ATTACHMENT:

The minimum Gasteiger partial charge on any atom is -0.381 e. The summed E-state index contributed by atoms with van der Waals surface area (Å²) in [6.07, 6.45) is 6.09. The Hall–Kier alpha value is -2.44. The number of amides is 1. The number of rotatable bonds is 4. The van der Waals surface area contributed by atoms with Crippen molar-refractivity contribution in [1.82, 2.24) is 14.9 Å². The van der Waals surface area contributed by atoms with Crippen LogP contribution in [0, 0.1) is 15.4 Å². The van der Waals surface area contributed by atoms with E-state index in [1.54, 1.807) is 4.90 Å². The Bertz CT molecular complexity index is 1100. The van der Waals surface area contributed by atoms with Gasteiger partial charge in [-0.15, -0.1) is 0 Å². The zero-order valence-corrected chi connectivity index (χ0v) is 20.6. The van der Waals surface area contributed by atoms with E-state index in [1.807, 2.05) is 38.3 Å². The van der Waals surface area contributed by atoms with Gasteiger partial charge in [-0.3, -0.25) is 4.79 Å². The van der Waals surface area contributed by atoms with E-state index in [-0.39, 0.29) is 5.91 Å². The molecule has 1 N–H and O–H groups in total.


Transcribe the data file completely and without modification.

The minimum Gasteiger partial charge on any atom is -0.381 e. The summed E-state index contributed by atoms with van der Waals surface area (Å²) in [6.07, 6.45) is 6.09. The Hall–Kier alpha value is -2.44. The number of amides is 1. The number of rotatable bonds is 4. The van der Waals surface area contributed by atoms with Crippen molar-refractivity contribution in [1.82, 2.24) is 14.9 Å². The van der Waals surface area contributed by atoms with Crippen LogP contribution in [0, 0.1) is 15.4 Å². The van der Waals surface area contributed by atoms with E-state index in [1.54, 1.807) is 4.90 Å². The Bertz CT molecular complexity index is 1100. The van der Waals surface area contributed by atoms with Gasteiger partial charge in [-0.15, -0.1) is 0 Å². The zero-order valence-corrected chi connectivity index (χ0v) is 20.6. The van der Waals surface area contributed by atoms with E-state index in [1.807, 2.05) is 38.3 Å². The van der Waals surface area contributed by atoms with Gasteiger partial charge in [-0.3, -0.25) is 4.79 Å². The van der Waals surface area contributed by atoms with E-state index in [-0.39, 0.29) is 5.91 Å². The molecule has 1 N–H and O–H groups in total.